If by some fluke you are done with time to spare, now go back to one of the two from earlier. Only after you have cleared your plate should you go back for more: we have a tendency to bite off more than we can chew. Do the same thing: execute brilliantly on the second project, doing more than is required, and return it on time. Rinse and repeat if you really have time.

What has this accomplished? Three VERY important things:

  1. Sets realistic expectations: if you fire on all gears, work 23 hours a day for the first week, and barely manage to get the work done, you will have set an expectation level for others to gauge how much you are doing that is far above realistic. By getting the work done within the confines of manageable hours (I am not against putting in a bit of overtime!) you will set realistic expectations for how fast you can get work done. It is that it is much easier and more comfortable to raise the expectation bar as you go – get a little more done a little quicker, and slowly people will come to expect more. If you promise the world, and deliver nothing, people will then have to shift their expectations lower, which is not a pleasant exercise to be on the receiving end of (“Oh well, I guess Blair just isn’t as good as we thought”)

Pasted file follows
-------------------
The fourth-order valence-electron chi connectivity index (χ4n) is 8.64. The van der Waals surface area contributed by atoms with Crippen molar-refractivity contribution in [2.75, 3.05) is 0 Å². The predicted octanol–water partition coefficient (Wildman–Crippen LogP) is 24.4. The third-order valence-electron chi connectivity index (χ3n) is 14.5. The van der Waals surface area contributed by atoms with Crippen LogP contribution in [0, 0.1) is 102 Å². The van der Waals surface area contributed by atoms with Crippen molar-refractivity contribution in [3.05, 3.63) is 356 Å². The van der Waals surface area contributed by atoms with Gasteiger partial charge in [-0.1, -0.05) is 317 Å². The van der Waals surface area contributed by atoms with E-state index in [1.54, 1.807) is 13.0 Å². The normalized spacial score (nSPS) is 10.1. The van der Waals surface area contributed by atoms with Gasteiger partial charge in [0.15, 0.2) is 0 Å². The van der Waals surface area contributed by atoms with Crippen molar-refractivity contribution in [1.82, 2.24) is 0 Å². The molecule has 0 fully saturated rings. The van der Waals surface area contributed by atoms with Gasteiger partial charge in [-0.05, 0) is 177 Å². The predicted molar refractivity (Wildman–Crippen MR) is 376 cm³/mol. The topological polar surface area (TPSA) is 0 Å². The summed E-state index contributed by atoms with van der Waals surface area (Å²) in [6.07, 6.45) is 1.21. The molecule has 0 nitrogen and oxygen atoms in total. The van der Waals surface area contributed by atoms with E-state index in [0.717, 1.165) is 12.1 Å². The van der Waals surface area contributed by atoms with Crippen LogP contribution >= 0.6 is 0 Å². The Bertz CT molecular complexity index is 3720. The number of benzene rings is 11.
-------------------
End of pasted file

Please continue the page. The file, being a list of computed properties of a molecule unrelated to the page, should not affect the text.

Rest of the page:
2. Limit potential collateral damage: let’s say something comes up, you get sick, or you just can’t complete the project. Rather than having several people mad at you (and yes, even though they say it’s not your fault – it is, and they will be), you only have upset one person – that is controllable. If you had committed to all three projects, it could have gotten out of hand.
  3. Compound relationship strength: do a great job for one person at a time. When you do an excellent job for Jill, she will tell Matt, who will tell everyone else. Do a poor job, and the same still applies, it will just be negative! Also, by building up a strong rapport with a few key people, you will earn their trust – and with trust comes more interesting and important work (you might even get beyond data entry!)

If I Could Go Back

Firstly, I would not be afraid to have those hard conversations. If your boss is laying the workload on your, be upfront: say it’s too much (but don’t complain about having to stay an hour after work to finish it – I mean if its way too much). Having these conversations upfront is much easier than having the awkward, upsetting, hard conversations down the road.

Secondly, focus on building rapport with one person at a time. It’s hard to demonstrate value to everyone at once (especially if you are only there a total of 4 months!). Build rapport with one person at a time – ask them for projects and over deliver on them. By doing this, instead of having a handful of weak relationships, you will have one or two very strong ones.

Caveat: Don’t Over Deliver Too Much!

This might sound oxymoronic to my whole post, but be careful not to overstep the line when you over deliver on a project. The line you don’t want to cross is: “SO, you think you can do MY job?” If your boss asks for data, give those data – not conclusions. Over deliver by giving them more data then they asked for, but don’t start doing the conclusion part for them unless they ask. When you get a new dance partner, you don’t want to start off by stepping on their toes!